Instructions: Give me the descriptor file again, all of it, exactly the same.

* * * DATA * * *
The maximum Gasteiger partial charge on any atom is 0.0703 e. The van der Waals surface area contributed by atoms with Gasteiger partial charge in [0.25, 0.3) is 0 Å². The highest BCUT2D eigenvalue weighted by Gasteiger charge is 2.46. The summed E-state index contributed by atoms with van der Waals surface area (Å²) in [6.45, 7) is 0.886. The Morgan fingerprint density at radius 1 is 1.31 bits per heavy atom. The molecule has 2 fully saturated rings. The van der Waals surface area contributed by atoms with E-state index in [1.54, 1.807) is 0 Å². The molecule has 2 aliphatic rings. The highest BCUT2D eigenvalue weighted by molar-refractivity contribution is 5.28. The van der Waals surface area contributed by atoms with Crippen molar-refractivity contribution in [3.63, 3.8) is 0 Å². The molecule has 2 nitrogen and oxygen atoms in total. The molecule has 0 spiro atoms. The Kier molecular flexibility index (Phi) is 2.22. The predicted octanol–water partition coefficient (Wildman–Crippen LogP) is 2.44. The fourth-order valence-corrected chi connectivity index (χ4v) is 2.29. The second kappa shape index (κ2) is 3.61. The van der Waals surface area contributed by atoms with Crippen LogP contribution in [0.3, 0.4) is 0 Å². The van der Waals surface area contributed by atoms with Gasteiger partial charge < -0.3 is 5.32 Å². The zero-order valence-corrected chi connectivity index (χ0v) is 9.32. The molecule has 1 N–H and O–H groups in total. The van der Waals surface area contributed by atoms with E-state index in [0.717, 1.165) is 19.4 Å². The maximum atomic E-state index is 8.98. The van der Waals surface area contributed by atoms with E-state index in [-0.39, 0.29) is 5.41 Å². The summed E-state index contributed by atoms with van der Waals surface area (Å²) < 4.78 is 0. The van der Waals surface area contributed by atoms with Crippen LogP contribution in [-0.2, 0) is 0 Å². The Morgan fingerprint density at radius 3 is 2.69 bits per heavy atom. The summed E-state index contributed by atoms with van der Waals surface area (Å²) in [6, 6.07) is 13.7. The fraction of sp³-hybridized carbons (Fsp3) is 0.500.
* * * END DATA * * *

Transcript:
The maximum Gasteiger partial charge on any atom is 0.0703 e. The van der Waals surface area contributed by atoms with Gasteiger partial charge in [0.25, 0.3) is 0 Å². The highest BCUT2D eigenvalue weighted by Gasteiger charge is 2.46. The summed E-state index contributed by atoms with van der Waals surface area (Å²) in [6.45, 7) is 0.886. The Morgan fingerprint density at radius 1 is 1.31 bits per heavy atom. The molecule has 2 fully saturated rings. The van der Waals surface area contributed by atoms with E-state index in [1.54, 1.807) is 0 Å². The molecule has 2 aliphatic rings. The highest BCUT2D eigenvalue weighted by molar-refractivity contribution is 5.28. The van der Waals surface area contributed by atoms with Crippen molar-refractivity contribution in [3.63, 3.8) is 0 Å². The molecule has 2 nitrogen and oxygen atoms in total. The molecule has 0 spiro atoms. The Kier molecular flexibility index (Phi) is 2.22. The predicted octanol–water partition coefficient (Wildman–Crippen LogP) is 2.44. The fourth-order valence-corrected chi connectivity index (χ4v) is 2.29. The second kappa shape index (κ2) is 3.61. The van der Waals surface area contributed by atoms with Crippen LogP contribution in [0.3, 0.4) is 0 Å². The van der Waals surface area contributed by atoms with Gasteiger partial charge < -0.3 is 5.32 Å². The zero-order valence-corrected chi connectivity index (χ0v) is 9.32. The molecule has 1 N–H and O–H groups in total. The van der Waals surface area contributed by atoms with E-state index in [0.717, 1.165) is 19.4 Å². The maximum atomic E-state index is 8.98. The van der Waals surface area contributed by atoms with E-state index in [-0.39, 0.29) is 5.41 Å². The summed E-state index contributed by atoms with van der Waals surface area (Å²) < 4.78 is 0. The van der Waals surface area contributed by atoms with Crippen LogP contribution in [-0.2, 0) is 0 Å². The Morgan fingerprint density at radius 3 is 2.69 bits per heavy atom. The summed E-state index contributed by atoms with van der Waals surface area (Å²) in [6, 6.07) is 13.7. The fraction of sp³-hybridized carbons (Fsp3) is 0.500.